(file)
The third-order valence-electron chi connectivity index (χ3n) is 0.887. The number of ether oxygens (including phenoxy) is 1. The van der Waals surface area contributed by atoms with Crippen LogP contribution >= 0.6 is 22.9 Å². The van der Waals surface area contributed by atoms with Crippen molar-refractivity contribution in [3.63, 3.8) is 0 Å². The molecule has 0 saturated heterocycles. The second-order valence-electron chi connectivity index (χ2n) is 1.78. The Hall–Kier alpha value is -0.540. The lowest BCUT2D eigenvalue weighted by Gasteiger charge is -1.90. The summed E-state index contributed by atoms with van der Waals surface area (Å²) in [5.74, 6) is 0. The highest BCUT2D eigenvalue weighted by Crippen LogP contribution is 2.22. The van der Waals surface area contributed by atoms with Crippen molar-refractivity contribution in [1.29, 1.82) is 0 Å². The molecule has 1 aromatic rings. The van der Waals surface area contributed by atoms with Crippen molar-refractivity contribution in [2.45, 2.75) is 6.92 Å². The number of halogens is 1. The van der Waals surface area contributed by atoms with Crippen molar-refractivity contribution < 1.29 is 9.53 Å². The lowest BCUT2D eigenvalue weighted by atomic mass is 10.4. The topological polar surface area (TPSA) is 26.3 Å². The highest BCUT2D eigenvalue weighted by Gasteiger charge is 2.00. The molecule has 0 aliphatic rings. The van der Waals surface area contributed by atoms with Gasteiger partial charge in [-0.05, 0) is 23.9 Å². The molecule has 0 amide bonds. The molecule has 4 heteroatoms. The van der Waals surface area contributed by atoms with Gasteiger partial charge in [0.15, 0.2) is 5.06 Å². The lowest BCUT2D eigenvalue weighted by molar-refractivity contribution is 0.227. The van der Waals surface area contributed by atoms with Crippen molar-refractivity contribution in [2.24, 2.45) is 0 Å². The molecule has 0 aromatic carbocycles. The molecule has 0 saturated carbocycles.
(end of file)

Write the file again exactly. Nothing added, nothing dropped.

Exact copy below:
The third-order valence-electron chi connectivity index (χ3n) is 0.887. The number of ether oxygens (including phenoxy) is 1. The van der Waals surface area contributed by atoms with Crippen LogP contribution >= 0.6 is 22.9 Å². The van der Waals surface area contributed by atoms with Crippen molar-refractivity contribution in [3.63, 3.8) is 0 Å². The molecule has 0 saturated heterocycles. The second-order valence-electron chi connectivity index (χ2n) is 1.78. The Hall–Kier alpha value is -0.540. The lowest BCUT2D eigenvalue weighted by Gasteiger charge is -1.90. The summed E-state index contributed by atoms with van der Waals surface area (Å²) in [5.74, 6) is 0. The highest BCUT2D eigenvalue weighted by Crippen LogP contribution is 2.22. The van der Waals surface area contributed by atoms with Crippen molar-refractivity contribution in [1.29, 1.82) is 0 Å². The molecule has 1 aromatic rings. The van der Waals surface area contributed by atoms with Crippen molar-refractivity contribution in [2.45, 2.75) is 6.92 Å². The number of halogens is 1. The van der Waals surface area contributed by atoms with Crippen molar-refractivity contribution < 1.29 is 9.53 Å². The lowest BCUT2D eigenvalue weighted by atomic mass is 10.4. The topological polar surface area (TPSA) is 26.3 Å². The highest BCUT2D eigenvalue weighted by Gasteiger charge is 2.00. The molecule has 0 aliphatic rings. The van der Waals surface area contributed by atoms with Gasteiger partial charge in [-0.05, 0) is 23.9 Å². The molecule has 0 amide bonds. The molecule has 4 heteroatoms. The van der Waals surface area contributed by atoms with Gasteiger partial charge in [0.15, 0.2) is 5.06 Å². The lowest BCUT2D eigenvalue weighted by molar-refractivity contribution is 0.227. The van der Waals surface area contributed by atoms with Crippen molar-refractivity contribution in [2.24, 2.45) is 0 Å². The molecule has 0 aromatic carbocycles. The molecule has 0 saturated carbocycles.